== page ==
Directed by Carlos Enrique Taboada [Other horror films: Hasta el viento tiene miedo (1968), Vagabundo en la lluvia (1968), El libro de piedra (1969), Más negro que la noche (1975)]
This Mexican film, originally Veneno para las hadas generally known as Poison for the Fairies in the USA, is a lot like a film I saw earlier in the same month, a French movie called Don’t Deliver Us from Evil, albeit in a more family-friendly direction.
Which isn’t to say that the ending isn’t good – it is. Is it worth the build up, though? That’s hard to say. Much like the 1971 French film, two youths are becoming corrupted by their friendship, slowly leading up to a less-than-happy ending. Unlike that film, though, given these girls are just around ten, there’s nothing in the film dealing with their sexuality (which was a big part of Don’t Deliver Us from Evil). Instead, one of the girls is playing a game on the other that grows out of control.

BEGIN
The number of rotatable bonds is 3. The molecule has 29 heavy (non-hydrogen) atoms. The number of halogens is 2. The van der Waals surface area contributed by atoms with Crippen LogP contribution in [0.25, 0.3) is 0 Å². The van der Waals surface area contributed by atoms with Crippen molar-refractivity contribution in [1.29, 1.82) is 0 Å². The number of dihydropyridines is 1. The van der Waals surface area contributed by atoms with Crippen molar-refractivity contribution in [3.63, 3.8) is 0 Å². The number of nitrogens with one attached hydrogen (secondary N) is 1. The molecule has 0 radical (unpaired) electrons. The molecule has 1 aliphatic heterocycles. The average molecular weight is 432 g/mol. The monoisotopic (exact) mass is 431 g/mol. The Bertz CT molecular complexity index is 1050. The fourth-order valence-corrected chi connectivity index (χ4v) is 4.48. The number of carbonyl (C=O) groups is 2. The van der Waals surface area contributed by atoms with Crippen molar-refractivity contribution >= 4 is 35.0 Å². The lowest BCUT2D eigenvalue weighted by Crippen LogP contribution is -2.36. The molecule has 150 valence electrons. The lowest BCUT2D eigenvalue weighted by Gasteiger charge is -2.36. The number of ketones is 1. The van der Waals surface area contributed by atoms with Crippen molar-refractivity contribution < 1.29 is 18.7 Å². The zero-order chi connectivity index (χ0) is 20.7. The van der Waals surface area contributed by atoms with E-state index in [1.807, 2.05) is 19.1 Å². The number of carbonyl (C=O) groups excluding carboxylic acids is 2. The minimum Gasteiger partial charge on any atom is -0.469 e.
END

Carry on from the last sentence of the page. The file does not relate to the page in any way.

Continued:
It’s a very insular movie – aside from the two girls, played by Ana Patricia Rojo and Elsa Maria Gutierrez, no other character really matters, and for that matter, while their guardians appear (parents and grandparents), we almost never actually see their faces. Luckily, the story is engaging enough to allow the singular focus on these two girls, though I would have to imagine some would say the film drags deeply because of it.
Throughout the movie, there’s a growing ominous feeling, and it’s held pretty well. If you’re not asking yourself, “Where is this leading,” multiple times, then something wasn’t done right. All this said, though, with any slow-burn horror film, did the ending make up for the somewhat sluggish pace? It wasn’t perfect, but I liked how they concluded this. I didn’t love the film, but I do think it’s a lot more digestible than Don’t Deliver Us from Evil was, and I’d probably recommend this to anyone interested in checking something out with a bit more foreign flair.